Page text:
Dayna Hickman - I would recommend via fading because my brother and sister although disfellowshipped left the door open for occasional communication with family members.  I, on the other hand, wrote a letter to the Society asking to be removed from their members list and I don't even get an email about my brother who is dying of cancer.  She has emailed my disfellowshipped sister who just faded away and she has communicated my brother's health situation. Many leaving the JW’s are confused, angry, guilty, lacking self-esteem, and lose a support system in family and friends. I found it necessary to educate myself about abusive religions. However, some find it helpful to talk with others who have left an abusive religion. Some may seek counseling from health professionals to understand and help the recovery process. Reading both books by Raymond Franz and former member of the Governing Body really helped to put to rest the possibility that I left the "Truth". I like the familiarity of his writing since he was on writing committee and the fact that he was not angry with the individual people of the organization, but the organization run by a few at the top who made the ultimate decisions and would never take any suggestions from others.
 
Elliott Hibbard - Forgive yourself.  I forgave myself, but it's the org I think I have a hard time forgiving. Not sure how to do that.
 
Kelly Shuler - Biblical counseling, and my spiritual family at church has helped me.  Telling others and making new friends...good friends is needed.
Also, being able to forgive yourself and focus on positives in life.
I have to remind myself that holding onto bitterness toward the org only hurts me. When you let go and let God, you will find peace.  It takes time.  I have to continually let go.  I still have family in the org.  I must resist the devil's temptation to hold on and blame the org, when it's actually Satan himself. So I remnd him where he's going and move on.  I pray for my family daily. 
 
A. Nona Miss - I faded and moved to another city. Though moving wasn't my initial plan when I left the WTBS, but if you can afford to move away to start fresh then do it. I still maintain a pretty good relationship with my JW mom but discussing religion is off the table. However I have no contact with the friends from my former congregation and I'm okay with that. It is really helpful if you have a support system outside of the JW bubble too be that family, friends or social network of exJWs.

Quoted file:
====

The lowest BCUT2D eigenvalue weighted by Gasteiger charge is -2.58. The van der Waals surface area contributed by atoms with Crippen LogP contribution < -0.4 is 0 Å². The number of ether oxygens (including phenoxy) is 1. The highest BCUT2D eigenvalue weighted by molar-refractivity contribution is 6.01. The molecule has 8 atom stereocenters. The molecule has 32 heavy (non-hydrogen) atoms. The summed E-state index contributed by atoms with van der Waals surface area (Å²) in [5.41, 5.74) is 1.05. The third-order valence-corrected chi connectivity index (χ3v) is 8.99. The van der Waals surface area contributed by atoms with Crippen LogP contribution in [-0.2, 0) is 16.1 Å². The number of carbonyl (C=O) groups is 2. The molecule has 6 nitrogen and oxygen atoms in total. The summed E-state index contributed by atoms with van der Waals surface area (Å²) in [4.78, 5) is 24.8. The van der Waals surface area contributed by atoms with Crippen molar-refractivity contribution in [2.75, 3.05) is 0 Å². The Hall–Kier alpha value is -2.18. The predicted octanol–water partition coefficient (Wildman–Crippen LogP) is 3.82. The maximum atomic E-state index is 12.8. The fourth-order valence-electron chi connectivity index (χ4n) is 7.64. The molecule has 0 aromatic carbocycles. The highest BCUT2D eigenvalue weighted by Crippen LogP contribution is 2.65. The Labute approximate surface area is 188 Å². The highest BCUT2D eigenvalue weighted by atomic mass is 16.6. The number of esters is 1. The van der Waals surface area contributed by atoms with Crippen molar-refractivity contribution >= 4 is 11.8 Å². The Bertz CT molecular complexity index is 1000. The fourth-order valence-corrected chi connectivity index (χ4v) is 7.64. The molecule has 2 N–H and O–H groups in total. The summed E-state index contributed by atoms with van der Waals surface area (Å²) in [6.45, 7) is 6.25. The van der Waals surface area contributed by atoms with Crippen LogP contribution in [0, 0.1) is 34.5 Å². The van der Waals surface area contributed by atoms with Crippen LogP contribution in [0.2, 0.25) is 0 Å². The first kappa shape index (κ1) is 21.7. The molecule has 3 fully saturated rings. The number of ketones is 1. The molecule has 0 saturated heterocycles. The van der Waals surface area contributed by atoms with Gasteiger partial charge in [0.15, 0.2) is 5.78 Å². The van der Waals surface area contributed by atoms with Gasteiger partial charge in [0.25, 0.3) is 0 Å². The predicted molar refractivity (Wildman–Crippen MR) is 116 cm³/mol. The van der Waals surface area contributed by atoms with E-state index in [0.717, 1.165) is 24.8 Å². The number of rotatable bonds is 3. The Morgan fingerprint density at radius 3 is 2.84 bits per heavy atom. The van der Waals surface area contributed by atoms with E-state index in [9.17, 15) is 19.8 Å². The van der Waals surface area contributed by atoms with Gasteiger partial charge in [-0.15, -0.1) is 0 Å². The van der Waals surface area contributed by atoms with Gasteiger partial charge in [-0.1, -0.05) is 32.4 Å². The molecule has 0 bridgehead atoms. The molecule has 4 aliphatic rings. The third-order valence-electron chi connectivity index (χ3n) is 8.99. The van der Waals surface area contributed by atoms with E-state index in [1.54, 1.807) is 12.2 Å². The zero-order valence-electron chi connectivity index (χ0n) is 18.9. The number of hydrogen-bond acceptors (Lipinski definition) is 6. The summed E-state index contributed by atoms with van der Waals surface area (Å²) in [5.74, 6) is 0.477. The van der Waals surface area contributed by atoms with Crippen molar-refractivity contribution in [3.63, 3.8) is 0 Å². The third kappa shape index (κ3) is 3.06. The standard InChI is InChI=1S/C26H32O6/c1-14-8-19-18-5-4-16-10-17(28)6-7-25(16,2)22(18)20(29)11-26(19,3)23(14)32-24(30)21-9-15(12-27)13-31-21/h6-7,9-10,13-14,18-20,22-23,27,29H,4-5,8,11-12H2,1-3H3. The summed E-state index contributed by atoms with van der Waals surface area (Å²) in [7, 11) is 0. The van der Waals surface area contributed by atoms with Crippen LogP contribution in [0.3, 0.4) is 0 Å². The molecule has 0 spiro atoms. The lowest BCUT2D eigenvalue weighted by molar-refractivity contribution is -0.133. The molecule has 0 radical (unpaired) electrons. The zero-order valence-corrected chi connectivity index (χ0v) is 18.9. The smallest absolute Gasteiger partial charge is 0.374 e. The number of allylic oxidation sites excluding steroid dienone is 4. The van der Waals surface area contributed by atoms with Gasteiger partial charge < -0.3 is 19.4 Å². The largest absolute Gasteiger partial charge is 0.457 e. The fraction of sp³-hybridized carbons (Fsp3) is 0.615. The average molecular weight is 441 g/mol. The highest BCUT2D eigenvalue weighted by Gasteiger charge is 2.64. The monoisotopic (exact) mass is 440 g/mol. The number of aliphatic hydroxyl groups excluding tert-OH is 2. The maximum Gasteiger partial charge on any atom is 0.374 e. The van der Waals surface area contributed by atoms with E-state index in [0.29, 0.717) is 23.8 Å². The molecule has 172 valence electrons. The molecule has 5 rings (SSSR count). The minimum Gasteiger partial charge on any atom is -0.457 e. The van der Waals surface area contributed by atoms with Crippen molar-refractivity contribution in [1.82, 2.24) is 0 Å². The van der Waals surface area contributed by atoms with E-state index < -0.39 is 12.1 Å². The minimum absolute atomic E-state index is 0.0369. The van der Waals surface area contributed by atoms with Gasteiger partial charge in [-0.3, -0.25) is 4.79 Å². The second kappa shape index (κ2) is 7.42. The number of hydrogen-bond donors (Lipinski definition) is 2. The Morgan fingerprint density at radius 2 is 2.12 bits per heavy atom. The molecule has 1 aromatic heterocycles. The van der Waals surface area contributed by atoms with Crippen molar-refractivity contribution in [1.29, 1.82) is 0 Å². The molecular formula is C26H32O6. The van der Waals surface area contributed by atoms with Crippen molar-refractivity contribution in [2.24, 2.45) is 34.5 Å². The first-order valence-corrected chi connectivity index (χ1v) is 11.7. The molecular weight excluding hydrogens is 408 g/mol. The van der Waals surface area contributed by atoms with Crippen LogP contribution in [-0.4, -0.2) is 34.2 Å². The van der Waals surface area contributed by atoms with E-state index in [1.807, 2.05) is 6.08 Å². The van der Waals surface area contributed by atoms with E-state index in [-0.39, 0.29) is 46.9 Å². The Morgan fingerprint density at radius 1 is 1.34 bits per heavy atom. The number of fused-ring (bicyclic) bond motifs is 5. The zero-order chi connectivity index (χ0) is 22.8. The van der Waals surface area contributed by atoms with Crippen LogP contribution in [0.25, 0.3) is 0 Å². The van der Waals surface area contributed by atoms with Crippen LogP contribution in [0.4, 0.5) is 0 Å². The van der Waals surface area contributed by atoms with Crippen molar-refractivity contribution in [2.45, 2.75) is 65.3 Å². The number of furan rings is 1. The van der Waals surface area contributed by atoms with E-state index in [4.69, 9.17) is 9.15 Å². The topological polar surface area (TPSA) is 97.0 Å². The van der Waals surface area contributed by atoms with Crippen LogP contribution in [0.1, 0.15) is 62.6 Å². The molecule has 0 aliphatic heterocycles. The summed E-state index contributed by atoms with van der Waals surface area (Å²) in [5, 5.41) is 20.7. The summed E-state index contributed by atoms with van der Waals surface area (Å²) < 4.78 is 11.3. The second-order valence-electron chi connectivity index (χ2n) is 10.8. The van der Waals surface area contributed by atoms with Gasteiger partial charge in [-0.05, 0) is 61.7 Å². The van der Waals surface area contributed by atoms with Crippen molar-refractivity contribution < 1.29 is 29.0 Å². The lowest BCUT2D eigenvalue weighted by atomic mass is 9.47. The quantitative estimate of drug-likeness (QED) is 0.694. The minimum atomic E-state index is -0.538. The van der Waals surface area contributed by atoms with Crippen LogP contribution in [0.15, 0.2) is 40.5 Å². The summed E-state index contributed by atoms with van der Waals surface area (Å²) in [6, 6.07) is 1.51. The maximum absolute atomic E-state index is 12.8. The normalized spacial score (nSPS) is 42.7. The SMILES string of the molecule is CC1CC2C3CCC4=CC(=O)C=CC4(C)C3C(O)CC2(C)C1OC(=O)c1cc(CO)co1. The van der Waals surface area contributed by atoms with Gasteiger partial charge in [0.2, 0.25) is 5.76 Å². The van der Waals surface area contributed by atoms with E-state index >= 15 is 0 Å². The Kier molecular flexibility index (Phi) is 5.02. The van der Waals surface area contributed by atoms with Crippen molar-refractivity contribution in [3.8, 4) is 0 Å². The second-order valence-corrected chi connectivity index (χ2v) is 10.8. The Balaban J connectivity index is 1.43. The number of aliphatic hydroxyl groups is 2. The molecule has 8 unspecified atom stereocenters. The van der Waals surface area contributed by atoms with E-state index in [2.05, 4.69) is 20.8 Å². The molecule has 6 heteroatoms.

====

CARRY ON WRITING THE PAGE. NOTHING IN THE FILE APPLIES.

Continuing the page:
Jana Houston - Have a good therapist on speed dial!

Morgan Caleigh - I think it depends on whether you want to be bothered or not.  Fading out is great because you don't have to necessarily lose everything and be publicly shamed but you also get regular visits to help you "find your way back."  I would do that if I could go back and do it again.  I lost everyone... At least when you're inactive you're not a total outcast.
 
Christopher Johns - I think disassociation. Because if the person still believes in God then They aren't going to want to commit a bad sin to get disfellowshipped. If you just fade away and are still listed as an active member of the congregation then it makes it easier for them to go back. I think disassociation.
 
Bill Hahn - There are plenty of websites for help like
www.jwhelp.me

Jwfacts.com
www.jwstruggle.com - Best one for examples of others experiencing the same doubts, etc.
     
Mickey Hudson - Just sharing stuff I've heard over the years. I left the hard way, I have no personal advice to give.  
Choosing to leave?  Have an exit strategy.  Even if it means sticking around a bit longer, have a plan.